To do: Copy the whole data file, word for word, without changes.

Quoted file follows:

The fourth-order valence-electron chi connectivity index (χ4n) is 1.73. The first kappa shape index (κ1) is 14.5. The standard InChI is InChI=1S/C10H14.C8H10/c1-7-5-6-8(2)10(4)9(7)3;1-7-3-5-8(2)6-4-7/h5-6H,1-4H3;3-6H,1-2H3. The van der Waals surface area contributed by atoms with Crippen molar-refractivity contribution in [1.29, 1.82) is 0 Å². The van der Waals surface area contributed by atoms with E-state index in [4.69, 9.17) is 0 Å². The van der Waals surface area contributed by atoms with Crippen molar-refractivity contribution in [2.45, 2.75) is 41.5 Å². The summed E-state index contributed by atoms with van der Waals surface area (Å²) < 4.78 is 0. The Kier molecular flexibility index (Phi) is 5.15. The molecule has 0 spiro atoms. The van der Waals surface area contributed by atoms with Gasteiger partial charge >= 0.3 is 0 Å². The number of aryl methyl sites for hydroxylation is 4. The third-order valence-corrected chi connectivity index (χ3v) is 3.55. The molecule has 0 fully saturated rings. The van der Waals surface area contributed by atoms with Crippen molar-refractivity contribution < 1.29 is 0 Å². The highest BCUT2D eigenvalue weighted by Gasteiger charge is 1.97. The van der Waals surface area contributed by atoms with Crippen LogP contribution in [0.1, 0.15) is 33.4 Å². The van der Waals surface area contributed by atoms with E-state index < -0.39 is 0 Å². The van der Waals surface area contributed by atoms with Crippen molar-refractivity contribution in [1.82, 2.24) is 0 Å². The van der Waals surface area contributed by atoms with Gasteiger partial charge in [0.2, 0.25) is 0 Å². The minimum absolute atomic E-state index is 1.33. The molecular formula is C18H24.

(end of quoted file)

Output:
The fourth-order valence-electron chi connectivity index (χ4n) is 1.73. The first kappa shape index (κ1) is 14.5. The standard InChI is InChI=1S/C10H14.C8H10/c1-7-5-6-8(2)10(4)9(7)3;1-7-3-5-8(2)6-4-7/h5-6H,1-4H3;3-6H,1-2H3. The van der Waals surface area contributed by atoms with Crippen molar-refractivity contribution in [1.29, 1.82) is 0 Å². The van der Waals surface area contributed by atoms with E-state index in [4.69, 9.17) is 0 Å². The van der Waals surface area contributed by atoms with Crippen molar-refractivity contribution in [2.45, 2.75) is 41.5 Å². The summed E-state index contributed by atoms with van der Waals surface area (Å²) < 4.78 is 0. The Kier molecular flexibility index (Phi) is 5.15. The molecule has 0 spiro atoms. The van der Waals surface area contributed by atoms with Gasteiger partial charge >= 0.3 is 0 Å². The number of aryl methyl sites for hydroxylation is 4. The third-order valence-corrected chi connectivity index (χ3v) is 3.55. The molecule has 0 fully saturated rings. The van der Waals surface area contributed by atoms with Crippen molar-refractivity contribution < 1.29 is 0 Å². The highest BCUT2D eigenvalue weighted by Gasteiger charge is 1.97. The van der Waals surface area contributed by atoms with Crippen LogP contribution in [0.1, 0.15) is 33.4 Å². The van der Waals surface area contributed by atoms with E-state index < -0.39 is 0 Å². The van der Waals surface area contributed by atoms with Crippen molar-refractivity contribution in [1.82, 2.24) is 0 Å². The van der Waals surface area contributed by atoms with Gasteiger partial charge in [0.2, 0.25) is 0 Å². The minimum absolute atomic E-state index is 1.33. The molecular formula is C18H24.